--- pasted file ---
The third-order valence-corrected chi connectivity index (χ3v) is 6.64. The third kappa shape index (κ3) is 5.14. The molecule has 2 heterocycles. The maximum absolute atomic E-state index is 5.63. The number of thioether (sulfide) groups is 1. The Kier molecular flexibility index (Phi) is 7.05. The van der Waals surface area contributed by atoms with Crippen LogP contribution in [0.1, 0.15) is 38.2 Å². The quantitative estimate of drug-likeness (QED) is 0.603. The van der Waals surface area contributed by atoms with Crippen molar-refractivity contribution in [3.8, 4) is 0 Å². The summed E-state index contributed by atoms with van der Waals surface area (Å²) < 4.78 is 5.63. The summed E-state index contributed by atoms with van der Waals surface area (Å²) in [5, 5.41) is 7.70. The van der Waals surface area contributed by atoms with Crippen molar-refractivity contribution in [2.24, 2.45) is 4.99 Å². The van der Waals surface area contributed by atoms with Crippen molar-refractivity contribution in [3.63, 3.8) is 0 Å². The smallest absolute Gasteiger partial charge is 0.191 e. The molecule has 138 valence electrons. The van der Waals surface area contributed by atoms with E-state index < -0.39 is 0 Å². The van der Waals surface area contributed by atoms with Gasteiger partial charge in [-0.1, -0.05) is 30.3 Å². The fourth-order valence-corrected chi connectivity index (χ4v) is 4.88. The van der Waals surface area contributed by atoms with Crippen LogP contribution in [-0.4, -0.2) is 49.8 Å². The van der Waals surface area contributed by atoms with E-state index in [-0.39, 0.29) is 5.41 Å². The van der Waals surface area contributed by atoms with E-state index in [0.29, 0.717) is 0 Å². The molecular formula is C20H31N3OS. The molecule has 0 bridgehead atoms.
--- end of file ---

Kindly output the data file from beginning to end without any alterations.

The third-order valence-corrected chi connectivity index (χ3v) is 6.64. The third kappa shape index (κ3) is 5.14. The molecule has 2 heterocycles. The maximum absolute atomic E-state index is 5.63. The number of thioether (sulfide) groups is 1. The Kier molecular flexibility index (Phi) is 7.05. The van der Waals surface area contributed by atoms with Crippen LogP contribution in [0.1, 0.15) is 38.2 Å². The quantitative estimate of drug-likeness (QED) is 0.603. The van der Waals surface area contributed by atoms with Crippen molar-refractivity contribution in [3.8, 4) is 0 Å². The summed E-state index contributed by atoms with van der Waals surface area (Å²) < 4.78 is 5.63. The summed E-state index contributed by atoms with van der Waals surface area (Å²) in [5, 5.41) is 7.70. The van der Waals surface area contributed by atoms with Crippen molar-refractivity contribution in [2.24, 2.45) is 4.99 Å². The van der Waals surface area contributed by atoms with Crippen molar-refractivity contribution in [3.63, 3.8) is 0 Å². The smallest absolute Gasteiger partial charge is 0.191 e. The molecule has 138 valence electrons. The van der Waals surface area contributed by atoms with E-state index < -0.39 is 0 Å². The van der Waals surface area contributed by atoms with Gasteiger partial charge in [-0.1, -0.05) is 30.3 Å². The fourth-order valence-corrected chi connectivity index (χ4v) is 4.88. The van der Waals surface area contributed by atoms with Crippen LogP contribution in [-0.4, -0.2) is 49.8 Å². The van der Waals surface area contributed by atoms with E-state index in [-0.39, 0.29) is 5.41 Å². The van der Waals surface area contributed by atoms with E-state index in [0.29, 0.717) is 0 Å². The molecular formula is C20H31N3OS. The molecule has 0 bridgehead atoms.